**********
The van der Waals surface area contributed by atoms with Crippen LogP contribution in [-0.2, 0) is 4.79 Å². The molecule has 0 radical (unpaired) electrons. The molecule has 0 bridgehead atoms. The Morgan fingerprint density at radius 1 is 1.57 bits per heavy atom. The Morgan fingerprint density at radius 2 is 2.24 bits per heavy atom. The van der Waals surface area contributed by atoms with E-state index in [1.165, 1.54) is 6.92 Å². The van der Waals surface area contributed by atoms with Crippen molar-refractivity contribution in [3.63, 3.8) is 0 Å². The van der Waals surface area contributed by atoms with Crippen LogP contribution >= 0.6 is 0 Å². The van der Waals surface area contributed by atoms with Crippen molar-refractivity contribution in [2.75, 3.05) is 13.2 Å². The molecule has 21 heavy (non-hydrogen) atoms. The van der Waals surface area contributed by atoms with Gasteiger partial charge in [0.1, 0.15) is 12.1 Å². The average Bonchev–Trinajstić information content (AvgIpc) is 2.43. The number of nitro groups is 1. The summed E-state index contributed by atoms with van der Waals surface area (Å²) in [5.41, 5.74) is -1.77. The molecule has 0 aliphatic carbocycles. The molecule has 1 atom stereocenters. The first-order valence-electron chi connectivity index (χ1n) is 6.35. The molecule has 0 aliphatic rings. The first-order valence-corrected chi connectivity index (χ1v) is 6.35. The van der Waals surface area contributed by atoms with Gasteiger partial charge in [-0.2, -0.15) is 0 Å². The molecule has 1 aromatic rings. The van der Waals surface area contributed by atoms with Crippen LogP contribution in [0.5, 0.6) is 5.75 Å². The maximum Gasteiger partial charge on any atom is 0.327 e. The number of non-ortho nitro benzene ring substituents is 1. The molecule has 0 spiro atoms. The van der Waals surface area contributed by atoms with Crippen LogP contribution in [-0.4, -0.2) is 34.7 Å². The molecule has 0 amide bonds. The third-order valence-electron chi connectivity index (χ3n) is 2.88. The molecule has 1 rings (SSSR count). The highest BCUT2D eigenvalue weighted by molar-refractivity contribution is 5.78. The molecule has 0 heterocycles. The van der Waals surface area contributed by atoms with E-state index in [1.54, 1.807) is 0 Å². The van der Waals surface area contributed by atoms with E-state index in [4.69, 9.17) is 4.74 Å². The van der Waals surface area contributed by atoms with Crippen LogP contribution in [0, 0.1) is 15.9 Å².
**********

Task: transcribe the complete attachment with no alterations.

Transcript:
The van der Waals surface area contributed by atoms with Crippen LogP contribution in [-0.2, 0) is 4.79 Å². The molecule has 0 radical (unpaired) electrons. The molecule has 0 bridgehead atoms. The Morgan fingerprint density at radius 1 is 1.57 bits per heavy atom. The Morgan fingerprint density at radius 2 is 2.24 bits per heavy atom. The van der Waals surface area contributed by atoms with E-state index in [1.165, 1.54) is 6.92 Å². The van der Waals surface area contributed by atoms with Crippen molar-refractivity contribution in [3.63, 3.8) is 0 Å². The van der Waals surface area contributed by atoms with Crippen LogP contribution >= 0.6 is 0 Å². The van der Waals surface area contributed by atoms with Crippen molar-refractivity contribution in [2.75, 3.05) is 13.2 Å². The molecule has 21 heavy (non-hydrogen) atoms. The van der Waals surface area contributed by atoms with Gasteiger partial charge in [0.1, 0.15) is 12.1 Å². The average Bonchev–Trinajstić information content (AvgIpc) is 2.43. The number of nitro groups is 1. The summed E-state index contributed by atoms with van der Waals surface area (Å²) in [5.41, 5.74) is -1.77. The molecule has 0 aliphatic carbocycles. The molecule has 1 atom stereocenters. The first-order valence-electron chi connectivity index (χ1n) is 6.35. The molecule has 0 aliphatic rings. The first-order valence-corrected chi connectivity index (χ1v) is 6.35. The van der Waals surface area contributed by atoms with Gasteiger partial charge in [-0.2, -0.15) is 0 Å². The molecule has 1 aromatic rings. The van der Waals surface area contributed by atoms with Crippen LogP contribution in [0.5, 0.6) is 5.75 Å². The maximum Gasteiger partial charge on any atom is 0.327 e. The number of non-ortho nitro benzene ring substituents is 1. The molecule has 0 spiro atoms. The van der Waals surface area contributed by atoms with Crippen LogP contribution in [-0.4, -0.2) is 34.7 Å². The molecule has 0 amide bonds. The third-order valence-electron chi connectivity index (χ3n) is 2.88. The molecule has 1 rings (SSSR count). The highest BCUT2D eigenvalue weighted by molar-refractivity contribution is 5.78. The molecule has 0 heterocycles. The van der Waals surface area contributed by atoms with E-state index in [1.54, 1.807) is 0 Å². The van der Waals surface area contributed by atoms with E-state index in [4.69, 9.17) is 4.74 Å². The van der Waals surface area contributed by atoms with Crippen LogP contribution in [0, 0.1) is 15.9 Å².